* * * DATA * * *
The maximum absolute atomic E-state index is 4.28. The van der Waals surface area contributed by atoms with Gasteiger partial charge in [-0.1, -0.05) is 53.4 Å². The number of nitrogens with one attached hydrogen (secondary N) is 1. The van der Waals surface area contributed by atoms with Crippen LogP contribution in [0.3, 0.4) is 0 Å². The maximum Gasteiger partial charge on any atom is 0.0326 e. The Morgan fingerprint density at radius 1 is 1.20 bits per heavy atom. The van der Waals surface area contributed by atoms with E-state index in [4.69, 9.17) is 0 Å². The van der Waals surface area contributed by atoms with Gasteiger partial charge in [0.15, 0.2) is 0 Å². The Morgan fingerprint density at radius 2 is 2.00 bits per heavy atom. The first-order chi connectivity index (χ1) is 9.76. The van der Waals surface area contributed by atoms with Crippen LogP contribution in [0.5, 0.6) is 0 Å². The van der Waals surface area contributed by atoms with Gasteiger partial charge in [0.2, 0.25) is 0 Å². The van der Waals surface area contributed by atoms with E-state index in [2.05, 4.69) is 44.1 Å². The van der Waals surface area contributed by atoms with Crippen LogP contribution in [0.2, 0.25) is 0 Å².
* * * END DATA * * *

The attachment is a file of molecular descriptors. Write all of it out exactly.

The maximum absolute atomic E-state index is 4.28. The van der Waals surface area contributed by atoms with Gasteiger partial charge in [-0.1, -0.05) is 53.4 Å². The number of nitrogens with one attached hydrogen (secondary N) is 1. The van der Waals surface area contributed by atoms with Crippen LogP contribution in [0.3, 0.4) is 0 Å². The maximum Gasteiger partial charge on any atom is 0.0326 e. The Morgan fingerprint density at radius 1 is 1.20 bits per heavy atom. The van der Waals surface area contributed by atoms with E-state index in [4.69, 9.17) is 0 Å². The van der Waals surface area contributed by atoms with Gasteiger partial charge in [0.15, 0.2) is 0 Å². The Morgan fingerprint density at radius 2 is 2.00 bits per heavy atom. The first-order chi connectivity index (χ1) is 9.76. The van der Waals surface area contributed by atoms with Crippen LogP contribution in [0.5, 0.6) is 0 Å². The van der Waals surface area contributed by atoms with Gasteiger partial charge in [0.2, 0.25) is 0 Å². The van der Waals surface area contributed by atoms with E-state index in [2.05, 4.69) is 44.1 Å². The van der Waals surface area contributed by atoms with Crippen LogP contribution in [0.2, 0.25) is 0 Å².